But yeah just to do that socialist Superman I thought it was a really great time to sort of get the chance to seize the reins and just take him out of being a patriotic figure or that kind of representative of the flag in some way, and suddenly do a Superman who's quite clearly, you know he's for justice but he's not necessarily for the law. He just treats everyone equally whether they're super rich or whether they're you know a criminal or a wife-beater or all those things that he dealt with in the very early years of Superman, to bring that back to the fore again. And also to make Clark Kent more of an actual, a crusading journalist, you know who actually gets things done and exposes the stories - Superman will go and threaten the guy and then Clark will get the information, the facts behind it. Superman will extort the confession and Clark will hand in the story and get the guy locked up. So there's a lot of that and also it's what Clark uses to explain the fact that he's always beaten up because Superman's always in fights and this Superman because he's at the start of his career, his powers haven't developed. So he can be hurt and I wanted that as well, you know a little bit more of a relatable thing where he can be roughed up and beaten up and bloodied around. So that also gives Clark an excuse because he's always getting into fights, you know he's always exposing secrets, and being beaten up by people. So it kind of ties together, the two of them become social crusaders rather than Clark being a weakling and a wimp, he's just a big kind of hulking introverted guy from the midwest who just blunders into things, and it's a different way of playing that so yeah.

I mean my big thing though was to do a Superman who was a bit more pro-active and a bit more socialist because that seemed like again, it's a nice bomb to fire into the heart of Americana! (laughs)


That does seem more like the kind of hero Superman should be...

Grant: Well that's how it started, and I can understand, as I said in the book, he became a patriot because it was the war and suddenly the exemplar of the ultimate man would obviously be on the side of freedom against Hitler, and then he's changed all the way through. But right now I do have the feeling that yeah this is the right time to do this kind of Superman again. I think it will get a response in a way that it might not have ten years ago or five years from now.


And he doesn't have parents this time which means he's not quite as tied down...

Grant: Obviously he's had his parents, they brought him up, but he's kind of on his own, and I like that idea because it allows him to have more license. He's not going back and he doesn't have Ma saying “well maybe you shouldn't have thrown that guy out the window Clark, into the river”, there's no one stopping him any more, it's almost, that's the feeling of it, it's this sudden... this guys off the leash now and he's not working on the farm and he's kind of, he's more conflicted in the sense that he sort of believes that he's the son of some space king you know - he doesn't know, he was just a little kid. And he just thinks, he knows he came from space but he doesn't know from where but in his fantasies he's the son of a king, he's magnificent and they've got him working in the general store. So there's a lot more tension to the adolescent Superman and so out of that comes, okay mum and dad are dead, there's nobody to tell me what to do and so Superman happens after that.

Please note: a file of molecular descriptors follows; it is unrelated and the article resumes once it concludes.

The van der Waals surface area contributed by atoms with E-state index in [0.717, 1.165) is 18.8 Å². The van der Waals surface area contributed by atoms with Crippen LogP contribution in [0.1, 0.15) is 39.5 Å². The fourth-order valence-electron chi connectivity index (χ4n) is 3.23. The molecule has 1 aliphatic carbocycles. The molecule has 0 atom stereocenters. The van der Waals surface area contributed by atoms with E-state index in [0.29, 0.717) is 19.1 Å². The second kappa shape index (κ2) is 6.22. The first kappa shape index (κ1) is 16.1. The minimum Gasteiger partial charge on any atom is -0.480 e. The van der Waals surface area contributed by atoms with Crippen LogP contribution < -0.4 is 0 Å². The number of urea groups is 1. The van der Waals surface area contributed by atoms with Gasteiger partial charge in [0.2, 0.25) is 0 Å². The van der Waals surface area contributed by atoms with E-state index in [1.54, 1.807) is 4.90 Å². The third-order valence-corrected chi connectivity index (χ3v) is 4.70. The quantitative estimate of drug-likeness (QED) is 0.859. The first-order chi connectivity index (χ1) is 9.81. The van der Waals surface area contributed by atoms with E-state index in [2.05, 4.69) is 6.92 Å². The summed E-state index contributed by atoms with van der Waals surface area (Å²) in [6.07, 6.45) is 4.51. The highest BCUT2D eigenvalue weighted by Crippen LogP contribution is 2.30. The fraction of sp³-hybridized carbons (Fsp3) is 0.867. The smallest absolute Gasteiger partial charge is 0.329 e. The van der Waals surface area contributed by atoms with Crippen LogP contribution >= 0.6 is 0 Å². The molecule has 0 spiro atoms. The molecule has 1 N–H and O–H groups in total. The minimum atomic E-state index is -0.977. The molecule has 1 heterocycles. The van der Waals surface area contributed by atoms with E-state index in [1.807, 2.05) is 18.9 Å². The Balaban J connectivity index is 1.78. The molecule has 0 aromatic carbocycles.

I do like that he has his cape made out of his original blanket...

Grant: I think again it's to make it more like a folk tale and less like a superhero story. There's just the notion of this little kid growing up and very slowly developing powers so when he first appears he doesn't really have them, and all he's got is this cape. But the cape's indestructible so he's grown up with it and you can tell stories about little Superman, where he's just running about and the cape's the only thing saving his life and it seemed like a Harry Potter-ish thing, rather than a superhero story because again I really want to get away from the notion of the superhero story, the DC or Marvel Universe thing, and just think, how would it work as a folk tale? How can it be useful to us as a story again?


Aww, will we see baby Superman?

Grant: There's a little bit of little Superman! (laughs)


Okay, on Superman I have one cheeky question, with him being this kind and enlightened being – is he a vegetarian?

Grant: Well Mark Waid had him as a vegetarian, he sort of ratified it and then people were really angry because they used to say in the 70s his favourite food was beef bourguignon. But I kind of think of course he would be a vegetarian, I mean he would find it hard not to be. He's a super kid who grew up with animals and I'm sure he'd empathise with them pretty early on and just not be. I don't know, I might just put it in again to annoy people (laughs).


It doesn't really mesh with him being an American icon I guess!

Grant:  No not really, they want him to eat burgers I suppose, maybe he lives on apple pie, that's all he eats and that's what gives him his powers – apple pie and spinach! But also I mean, Superman doesn't have to eat.


It would be difficult I think for Superman not to be a little like Animal Man in that respect, saving animals as well as people.